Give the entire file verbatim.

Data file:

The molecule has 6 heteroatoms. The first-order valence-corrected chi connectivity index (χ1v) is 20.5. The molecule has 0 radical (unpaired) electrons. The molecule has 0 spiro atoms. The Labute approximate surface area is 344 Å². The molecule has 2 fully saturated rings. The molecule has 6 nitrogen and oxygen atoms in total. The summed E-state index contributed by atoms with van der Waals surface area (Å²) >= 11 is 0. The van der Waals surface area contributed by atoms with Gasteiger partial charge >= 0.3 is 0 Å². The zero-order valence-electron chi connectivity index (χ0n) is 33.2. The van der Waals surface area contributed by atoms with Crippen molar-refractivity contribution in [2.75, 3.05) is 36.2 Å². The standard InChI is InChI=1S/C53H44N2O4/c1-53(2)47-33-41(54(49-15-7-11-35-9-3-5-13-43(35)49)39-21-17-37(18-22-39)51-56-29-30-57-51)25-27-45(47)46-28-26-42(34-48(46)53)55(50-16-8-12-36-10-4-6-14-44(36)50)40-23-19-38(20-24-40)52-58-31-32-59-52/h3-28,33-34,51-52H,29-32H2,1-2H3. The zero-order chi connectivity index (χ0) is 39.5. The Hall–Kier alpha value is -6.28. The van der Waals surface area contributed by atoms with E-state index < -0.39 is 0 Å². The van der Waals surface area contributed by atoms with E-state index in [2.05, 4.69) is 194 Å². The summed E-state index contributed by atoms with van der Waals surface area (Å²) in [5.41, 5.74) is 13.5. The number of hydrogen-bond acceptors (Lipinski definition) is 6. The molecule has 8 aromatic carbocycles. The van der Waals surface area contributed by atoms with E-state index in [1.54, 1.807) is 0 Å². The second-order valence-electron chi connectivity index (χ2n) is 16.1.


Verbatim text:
The molecule has 6 heteroatoms. The first-order valence-corrected chi connectivity index (χ1v) is 20.5. The molecule has 0 radical (unpaired) electrons. The molecule has 0 spiro atoms. The Labute approximate surface area is 344 Å². The molecule has 2 fully saturated rings. The molecule has 6 nitrogen and oxygen atoms in total. The summed E-state index contributed by atoms with van der Waals surface area (Å²) >= 11 is 0. The van der Waals surface area contributed by atoms with Gasteiger partial charge >= 0.3 is 0 Å². The zero-order valence-electron chi connectivity index (χ0n) is 33.2. The van der Waals surface area contributed by atoms with Crippen molar-refractivity contribution in [2.75, 3.05) is 36.2 Å². The standard InChI is InChI=1S/C53H44N2O4/c1-53(2)47-33-41(54(49-15-7-11-35-9-3-5-13-43(35)49)39-21-17-37(18-22-39)51-56-29-30-57-51)25-27-45(47)46-28-26-42(34-48(46)53)55(50-16-8-12-36-10-4-6-14-44(36)50)40-23-19-38(20-24-40)52-58-31-32-59-52/h3-28,33-34,51-52H,29-32H2,1-2H3. The zero-order chi connectivity index (χ0) is 39.5. The Hall–Kier alpha value is -6.28. The van der Waals surface area contributed by atoms with E-state index < -0.39 is 0 Å². The van der Waals surface area contributed by atoms with E-state index in [2.05, 4.69) is 194 Å². The summed E-state index contributed by atoms with van der Waals surface area (Å²) in [5.41, 5.74) is 13.5. The number of hydrogen-bond acceptors (Lipinski definition) is 6. The molecule has 8 aromatic carbocycles. The van der Waals surface area contributed by atoms with E-state index in [1.54, 1.807) is 0 Å². The second-order valence-electron chi connectivity index (χ2n) is 16.1.